Tech giant Apple is reportedly planning to launch a new credit card with investment bank Goldman Sachs that would link users to new smart features on the iPhone.

First reported by the Wall Street Journal, it is understood from unnamed sources that the new joint credit card will be tested with employees of both companies before an official launch later this year.

Apple and Goldman Sachs, who both want to broaden revenues from their traditional core products and services, intend to attract consumers by offering new features on Apple’s Wallet app.

These are designed to help iPhone users better manage their money, such as enabling them to set spending limits, track rewards and manage their balances.

Some of the features could include sending notifications to users about their spending habits, such as flagging up an unusually high bills, or using graphics similar to Apple’s fitness-tracking app where visual rings close as users hit daily targets.

According to the Journal, the initiative represents a “major push” by Apple “into the financial lives of hundreds of millions of iPhone users”, while Goldman Sachs would be able to extend its reach into retail banking and to target Apple’s young, digitally savvy customers.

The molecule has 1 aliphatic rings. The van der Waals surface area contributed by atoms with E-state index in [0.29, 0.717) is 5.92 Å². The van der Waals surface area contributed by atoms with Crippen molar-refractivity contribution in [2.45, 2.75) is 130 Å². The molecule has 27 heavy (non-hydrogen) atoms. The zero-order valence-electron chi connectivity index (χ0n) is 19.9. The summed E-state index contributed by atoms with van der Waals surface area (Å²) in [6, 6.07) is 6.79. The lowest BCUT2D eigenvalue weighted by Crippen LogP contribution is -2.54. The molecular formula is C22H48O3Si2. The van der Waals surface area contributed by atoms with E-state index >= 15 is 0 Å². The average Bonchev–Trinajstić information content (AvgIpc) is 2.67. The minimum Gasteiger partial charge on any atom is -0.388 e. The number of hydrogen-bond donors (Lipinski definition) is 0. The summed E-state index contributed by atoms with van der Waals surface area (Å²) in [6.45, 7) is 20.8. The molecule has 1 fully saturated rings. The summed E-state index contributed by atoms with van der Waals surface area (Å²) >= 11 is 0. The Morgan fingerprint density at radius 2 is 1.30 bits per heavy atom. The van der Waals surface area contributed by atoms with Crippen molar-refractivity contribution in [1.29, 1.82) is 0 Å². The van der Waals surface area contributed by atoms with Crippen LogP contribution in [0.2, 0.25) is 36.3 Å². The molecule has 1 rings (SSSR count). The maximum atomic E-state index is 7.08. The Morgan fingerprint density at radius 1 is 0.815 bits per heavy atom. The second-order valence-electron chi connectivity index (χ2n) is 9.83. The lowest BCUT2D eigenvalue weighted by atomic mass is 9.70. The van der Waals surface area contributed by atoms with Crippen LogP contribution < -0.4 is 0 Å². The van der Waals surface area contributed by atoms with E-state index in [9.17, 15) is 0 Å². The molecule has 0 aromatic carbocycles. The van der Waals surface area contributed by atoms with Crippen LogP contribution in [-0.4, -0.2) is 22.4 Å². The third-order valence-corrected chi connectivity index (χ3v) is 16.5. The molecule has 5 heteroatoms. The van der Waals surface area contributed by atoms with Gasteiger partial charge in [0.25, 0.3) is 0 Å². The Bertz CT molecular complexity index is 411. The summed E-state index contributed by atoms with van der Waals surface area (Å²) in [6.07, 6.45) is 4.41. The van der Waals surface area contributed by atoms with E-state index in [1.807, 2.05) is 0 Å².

Goldman has already launched an online consumer bank called Marcus, which generated $35bn in deposits last year, but its partnership with Apple would be its first credit card.

It has set aside $200m to support the project, the Journal’s sources revealed, and this will help finance a network of customer support call centres in America as well as a new internal system to handle payments.

The new card will use Mastercard’s payment network, the second largest in the US after Visa, and it is expected that cardholders will earn around 2% cashback on purchases, with potentially more on Apple products and services.

And by having its own credit card, Apple is expected to gain a bigger slice of “swipe fees”, although the Journal cautioned that the company risks angering banks whose cards account for the bulk of transactions run through Apple Pay.

Sourced from Wall Street Journal; additional content by WARC staff